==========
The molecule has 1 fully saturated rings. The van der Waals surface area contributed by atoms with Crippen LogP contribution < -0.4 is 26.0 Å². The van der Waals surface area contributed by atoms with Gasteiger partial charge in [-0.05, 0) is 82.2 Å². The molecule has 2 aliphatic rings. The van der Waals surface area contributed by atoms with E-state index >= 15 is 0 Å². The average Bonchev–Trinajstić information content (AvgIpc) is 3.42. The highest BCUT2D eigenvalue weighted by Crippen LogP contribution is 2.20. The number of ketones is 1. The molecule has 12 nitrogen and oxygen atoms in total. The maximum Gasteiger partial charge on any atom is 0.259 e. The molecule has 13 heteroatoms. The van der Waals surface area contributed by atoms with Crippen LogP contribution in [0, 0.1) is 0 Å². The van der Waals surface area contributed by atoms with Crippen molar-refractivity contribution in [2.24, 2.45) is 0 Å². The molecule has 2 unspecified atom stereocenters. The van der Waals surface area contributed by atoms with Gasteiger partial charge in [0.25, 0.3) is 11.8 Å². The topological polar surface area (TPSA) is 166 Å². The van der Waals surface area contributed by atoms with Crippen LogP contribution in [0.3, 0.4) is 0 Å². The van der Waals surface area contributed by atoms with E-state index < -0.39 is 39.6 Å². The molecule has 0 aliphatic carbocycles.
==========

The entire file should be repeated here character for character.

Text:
The molecule has 1 fully saturated rings. The van der Waals surface area contributed by atoms with Crippen LogP contribution < -0.4 is 26.0 Å². The van der Waals surface area contributed by atoms with Gasteiger partial charge in [-0.05, 0) is 82.2 Å². The molecule has 2 aliphatic rings. The van der Waals surface area contributed by atoms with E-state index >= 15 is 0 Å². The average Bonchev–Trinajstić information content (AvgIpc) is 3.42. The highest BCUT2D eigenvalue weighted by Crippen LogP contribution is 2.20. The number of ketones is 1. The molecule has 12 nitrogen and oxygen atoms in total. The maximum Gasteiger partial charge on any atom is 0.259 e. The molecule has 13 heteroatoms. The van der Waals surface area contributed by atoms with Crippen LogP contribution in [0, 0.1) is 0 Å². The van der Waals surface area contributed by atoms with Crippen molar-refractivity contribution in [2.24, 2.45) is 0 Å². The molecule has 2 unspecified atom stereocenters. The van der Waals surface area contributed by atoms with Gasteiger partial charge in [0.25, 0.3) is 11.8 Å². The topological polar surface area (TPSA) is 166 Å². The van der Waals surface area contributed by atoms with Crippen LogP contribution in [0.3, 0.4) is 0 Å². The van der Waals surface area contributed by atoms with E-state index < -0.39 is 39.6 Å². The molecule has 0 aliphatic carbocycles.